What is a Globular Cluster

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"What is a Globular Cluster"
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Look up to the night sky on a clear night and you may notice a "star" that looks smudged or fuzzy around the edges.  Pick up a pair of good binoculars or look through an astronomical telescope and that single star suddenly becomes a bright core of thousands or even millions of stars, surrounded by more stars that are less densley packed together around its edges.  What you are looking at is a globular cluster.

Due to the extreme gravitational density at the centre of the globular cluster a sphere of stars is created within its influence.  Globular is an adaptation of the Latin word - globulus, which translates into English as "small sphere".  The reason for the bright core is due to the extremely high concentration of stars packed together at the centre.  As the gravitational field weakens, so does the number, or density, of the stars that are encompassed within the sphere.  It is this less densely packed area of stars that give the effect of the "star" being smudged to the naked eye.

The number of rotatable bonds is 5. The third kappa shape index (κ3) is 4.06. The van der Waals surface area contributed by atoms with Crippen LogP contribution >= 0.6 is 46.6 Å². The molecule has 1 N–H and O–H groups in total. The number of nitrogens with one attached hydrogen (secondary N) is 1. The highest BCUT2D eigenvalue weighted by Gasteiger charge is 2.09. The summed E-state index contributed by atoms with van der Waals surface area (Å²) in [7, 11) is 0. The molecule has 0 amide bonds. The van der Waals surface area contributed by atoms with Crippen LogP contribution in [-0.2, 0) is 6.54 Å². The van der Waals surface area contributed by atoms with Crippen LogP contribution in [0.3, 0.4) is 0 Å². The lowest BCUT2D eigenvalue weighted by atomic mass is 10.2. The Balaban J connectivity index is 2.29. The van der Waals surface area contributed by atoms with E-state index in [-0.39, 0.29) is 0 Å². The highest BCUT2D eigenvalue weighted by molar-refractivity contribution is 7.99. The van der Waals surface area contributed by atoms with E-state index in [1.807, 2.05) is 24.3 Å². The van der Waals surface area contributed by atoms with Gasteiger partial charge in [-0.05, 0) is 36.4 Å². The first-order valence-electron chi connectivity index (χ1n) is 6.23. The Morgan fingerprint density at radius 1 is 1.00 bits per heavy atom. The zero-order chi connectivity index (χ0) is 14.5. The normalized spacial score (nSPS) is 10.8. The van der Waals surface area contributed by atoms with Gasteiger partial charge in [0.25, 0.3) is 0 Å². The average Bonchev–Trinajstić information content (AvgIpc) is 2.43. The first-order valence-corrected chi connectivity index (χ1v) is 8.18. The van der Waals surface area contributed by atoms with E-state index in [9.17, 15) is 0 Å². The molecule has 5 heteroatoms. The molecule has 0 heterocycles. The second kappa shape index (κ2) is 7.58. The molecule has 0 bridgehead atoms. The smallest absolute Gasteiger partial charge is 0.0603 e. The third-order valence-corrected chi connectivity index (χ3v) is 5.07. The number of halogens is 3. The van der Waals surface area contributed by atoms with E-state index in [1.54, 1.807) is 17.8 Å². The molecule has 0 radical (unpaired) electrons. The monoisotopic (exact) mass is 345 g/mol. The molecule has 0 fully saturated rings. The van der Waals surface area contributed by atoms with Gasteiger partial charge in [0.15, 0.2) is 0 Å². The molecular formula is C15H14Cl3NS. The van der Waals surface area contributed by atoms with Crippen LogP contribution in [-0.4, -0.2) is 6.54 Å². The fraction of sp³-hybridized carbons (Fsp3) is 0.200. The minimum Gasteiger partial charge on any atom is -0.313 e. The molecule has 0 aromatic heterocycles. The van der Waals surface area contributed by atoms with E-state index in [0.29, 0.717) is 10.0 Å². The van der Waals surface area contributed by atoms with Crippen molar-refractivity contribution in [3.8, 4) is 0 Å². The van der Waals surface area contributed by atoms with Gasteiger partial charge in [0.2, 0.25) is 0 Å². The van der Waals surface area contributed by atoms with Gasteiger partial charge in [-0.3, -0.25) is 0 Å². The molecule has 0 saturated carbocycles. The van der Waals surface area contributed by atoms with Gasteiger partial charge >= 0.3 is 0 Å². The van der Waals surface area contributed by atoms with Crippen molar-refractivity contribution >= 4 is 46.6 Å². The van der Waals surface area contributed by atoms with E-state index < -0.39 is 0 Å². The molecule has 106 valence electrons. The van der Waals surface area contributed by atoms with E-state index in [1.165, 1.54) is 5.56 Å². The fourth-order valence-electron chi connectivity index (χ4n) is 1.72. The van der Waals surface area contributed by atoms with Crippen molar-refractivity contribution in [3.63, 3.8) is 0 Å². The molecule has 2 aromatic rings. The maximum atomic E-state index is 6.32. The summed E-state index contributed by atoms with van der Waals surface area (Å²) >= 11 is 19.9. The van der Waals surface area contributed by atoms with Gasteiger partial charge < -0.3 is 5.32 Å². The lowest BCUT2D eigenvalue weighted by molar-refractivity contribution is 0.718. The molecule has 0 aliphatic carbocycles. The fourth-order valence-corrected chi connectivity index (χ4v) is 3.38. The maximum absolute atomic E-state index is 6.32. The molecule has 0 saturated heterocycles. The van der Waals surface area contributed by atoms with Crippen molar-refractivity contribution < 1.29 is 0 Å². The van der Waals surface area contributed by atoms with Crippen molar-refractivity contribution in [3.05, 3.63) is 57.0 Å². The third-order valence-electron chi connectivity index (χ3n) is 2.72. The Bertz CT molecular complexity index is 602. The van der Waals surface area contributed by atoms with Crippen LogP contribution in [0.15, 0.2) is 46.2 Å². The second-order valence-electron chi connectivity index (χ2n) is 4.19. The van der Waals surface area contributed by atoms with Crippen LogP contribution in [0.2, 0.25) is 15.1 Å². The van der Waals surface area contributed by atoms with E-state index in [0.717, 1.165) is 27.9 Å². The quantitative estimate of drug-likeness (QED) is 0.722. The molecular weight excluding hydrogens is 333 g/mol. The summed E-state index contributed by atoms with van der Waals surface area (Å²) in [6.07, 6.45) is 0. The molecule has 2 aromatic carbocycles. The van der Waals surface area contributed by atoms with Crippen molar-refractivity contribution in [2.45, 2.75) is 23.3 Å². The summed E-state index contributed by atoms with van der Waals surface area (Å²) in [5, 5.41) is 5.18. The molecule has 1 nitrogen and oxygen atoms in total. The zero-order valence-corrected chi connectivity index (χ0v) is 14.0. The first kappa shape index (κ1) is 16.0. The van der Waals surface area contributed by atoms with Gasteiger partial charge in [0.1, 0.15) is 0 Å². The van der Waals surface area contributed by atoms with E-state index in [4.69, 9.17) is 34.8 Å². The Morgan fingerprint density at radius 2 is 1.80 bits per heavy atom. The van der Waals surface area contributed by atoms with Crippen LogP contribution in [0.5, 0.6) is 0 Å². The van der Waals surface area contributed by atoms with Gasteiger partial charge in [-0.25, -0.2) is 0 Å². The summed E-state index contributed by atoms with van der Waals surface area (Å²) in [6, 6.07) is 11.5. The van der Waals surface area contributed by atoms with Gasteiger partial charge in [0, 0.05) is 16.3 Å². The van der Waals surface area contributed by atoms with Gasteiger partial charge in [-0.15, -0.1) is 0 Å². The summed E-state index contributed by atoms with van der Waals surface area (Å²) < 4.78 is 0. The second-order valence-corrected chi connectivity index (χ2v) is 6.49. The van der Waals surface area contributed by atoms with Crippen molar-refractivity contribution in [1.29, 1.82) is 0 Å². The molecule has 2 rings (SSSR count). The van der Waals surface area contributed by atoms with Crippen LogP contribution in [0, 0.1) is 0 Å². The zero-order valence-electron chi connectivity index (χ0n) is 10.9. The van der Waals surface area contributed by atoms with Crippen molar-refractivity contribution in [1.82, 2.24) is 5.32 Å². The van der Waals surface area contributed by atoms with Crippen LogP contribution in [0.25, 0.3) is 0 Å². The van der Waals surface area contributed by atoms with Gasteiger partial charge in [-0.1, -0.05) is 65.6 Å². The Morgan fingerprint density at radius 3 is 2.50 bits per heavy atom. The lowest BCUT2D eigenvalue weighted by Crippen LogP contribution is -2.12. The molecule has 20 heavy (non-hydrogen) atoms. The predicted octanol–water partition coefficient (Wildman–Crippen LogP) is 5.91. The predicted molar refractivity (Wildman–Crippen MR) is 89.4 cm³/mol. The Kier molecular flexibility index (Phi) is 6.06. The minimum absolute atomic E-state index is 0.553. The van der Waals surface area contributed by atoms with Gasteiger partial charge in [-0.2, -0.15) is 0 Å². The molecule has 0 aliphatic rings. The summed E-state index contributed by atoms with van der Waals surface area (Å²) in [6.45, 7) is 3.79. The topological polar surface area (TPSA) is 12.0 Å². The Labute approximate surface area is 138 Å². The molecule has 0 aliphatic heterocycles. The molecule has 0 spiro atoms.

Globular clusters are actually fairly common.  In our galaxy alone, the Milky Way, there are around 180 globular clusters, the actual number remains fluid as more are discovered and there are predictions that there could be up to 50 more still to be found.  Every galaxy that has been observed and investigated by astronomers has so far been found to contain globular clusters.  It is unknown what has caused the formation of these marvellous structures, but it is known that they contain some of the oldest stars that we know of.

Abraham Ihle in 1665 discovered the first globular cluster, M22, but it was not until 1764 with improvements in telescope design that Charles Messier identified individual stars within the M4 cluster.

It has been found that the make up of globular clusters is in the order of hundreds of thousands, to millions of stars that are all roughly of the same stellar age showing they were all created around the same time.  The age of the stars within these clusters can be assessed by their composition of low-metal compositions, that is they are low in carbon, nitrogen, neon, oxygen and  the elements other than hydrogen and helium.  Our sun, which is a young star in stellar age, shows much higher levels of metallicty within its structure than those within globular clusters.

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